Nick and I are actually staying outside in the outdoor bunk houses that volunteers put up when people were still too afraid to sleep indoors. I love the bright colors of the bunk houses and they're extremely well built... but somehow the mosquitoes seem to get through the nets we carefully drape over ourselves each night and I'm a little afraid of the recently sighted tarantula, which terrifies me. I make Nick do diligent flashlight sheet checks every night.
Yesterday we went out to buy chicken wire because engineers that visited recently suggested reinforcing the house by wrapping this wire mesh around the entire exterior structure. The thinking being that in the event of an earthquake, this extra support will give you a few extra seconds to get out before the house collapses. Nick's French (and mine a little, too) came in handy when negotiating to order more rolls as we went to two hardware stores where they each only had in stock.

Superintendent Jim and his lovely wife Karen Esson are with Side by Side and have been here many times and will come many more until the orphanage is finished. They come alongside other organization to help them build projects to free them up to do what they do best. They've built orphanages, like the one we're working on just down the road, hospitals (they've done one in Congo, Sudan, Chad), clinics (including one near Nairobi) and even a bomb shelter in Israel. Jim is a construction genius and has excellent relationships with the Haitians. Karen is one of the sweetest women I have ever met. It is amazing to just listen to her life stories! They've recruited Lori and Brian from outside of Atlanta to be here as house parents at the Queen for the next two months.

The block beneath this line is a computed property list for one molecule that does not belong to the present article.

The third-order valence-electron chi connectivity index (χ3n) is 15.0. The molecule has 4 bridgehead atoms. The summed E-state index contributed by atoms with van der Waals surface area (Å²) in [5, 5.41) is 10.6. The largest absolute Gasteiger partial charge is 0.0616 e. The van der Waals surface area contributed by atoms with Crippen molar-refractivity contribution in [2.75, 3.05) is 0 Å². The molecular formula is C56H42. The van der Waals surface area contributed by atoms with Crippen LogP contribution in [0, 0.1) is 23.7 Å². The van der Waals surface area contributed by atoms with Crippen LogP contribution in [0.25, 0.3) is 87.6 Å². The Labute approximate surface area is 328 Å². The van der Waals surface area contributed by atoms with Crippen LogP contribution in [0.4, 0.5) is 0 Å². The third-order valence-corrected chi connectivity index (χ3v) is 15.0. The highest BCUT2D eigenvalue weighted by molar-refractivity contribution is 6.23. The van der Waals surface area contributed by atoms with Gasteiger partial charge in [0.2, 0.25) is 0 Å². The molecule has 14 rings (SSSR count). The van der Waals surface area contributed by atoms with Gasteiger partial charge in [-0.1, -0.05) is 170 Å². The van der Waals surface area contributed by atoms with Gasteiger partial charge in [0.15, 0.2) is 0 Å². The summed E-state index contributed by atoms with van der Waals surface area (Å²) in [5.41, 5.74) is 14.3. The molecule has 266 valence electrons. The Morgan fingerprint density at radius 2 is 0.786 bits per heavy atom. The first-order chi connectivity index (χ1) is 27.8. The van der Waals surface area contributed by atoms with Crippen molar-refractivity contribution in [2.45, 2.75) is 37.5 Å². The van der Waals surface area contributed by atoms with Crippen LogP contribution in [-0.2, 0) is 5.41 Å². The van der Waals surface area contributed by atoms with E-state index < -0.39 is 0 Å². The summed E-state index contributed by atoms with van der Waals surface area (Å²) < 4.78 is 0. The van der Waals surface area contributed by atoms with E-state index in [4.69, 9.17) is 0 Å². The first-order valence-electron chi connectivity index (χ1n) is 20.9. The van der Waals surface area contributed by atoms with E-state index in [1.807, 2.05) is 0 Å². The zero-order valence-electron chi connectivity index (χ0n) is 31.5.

I'm convinced Lori is meant to be my best friend because mosquitoes seem to love us equally, we're both 25, and we have almost the exact same wedding bands. We feel very blessed to have arrived the same day as a nice couple our age. Brian will be in charge here while Jim and others work to get the needed supplies in. Right now the team is working on one of six planned buildings for the orphanage--they're starting first with the administrative house, which is the smallest. The orphanage effort is being headed up by Aaron Nelson and his group Shepherd's House. Aaron is originally from Port-Au-Prince and was adopted by two missionaries, Terry and Cary Nelson who have been working there since early 80s. We're still working on leveling ground for the first site and this morning the men marked out the building's outline. Jim is working on getting a cement mixer into Haiti so as to insure that our bricks are of the highest quality possible should another big one hit.

It's quite humbling for us to be around people who know so much about building--what an incredibly useful skill, especially in a place like Haiti! I'm resolved now to pick up a few more useful life skills! And I'm also just impressed that so many people are willing to do this much physical labor in a climate this hot and sticky. They really have a lot of love for the Haitian people.

Friday, May 28, 2010

Kevin's Latest Adventure in Haiti Customs

Written by Kevin W. in regards to his recent experience in Cap Haitien:

Tuesday morning we awoke full of hope that we would finally be able to get our last truck out of customs and get on the road back to Port-Au-Prince earlier this time than the last time. We drove into the city, and arrived around the 9 a.m. time we were told to be there, and gave a wad of cash to Poala to work her magic and get the truck released.

She promptly took the money, headed out the door towards the bank where she needed to make the payment, and said “m’ap vini”- literally translated meaning “I’m coming,” which means “I’m coming back.” Whenever I hear that, I get nervous, because, although it means I’m coming back, I never know if it will be 10 minutes or 10 days.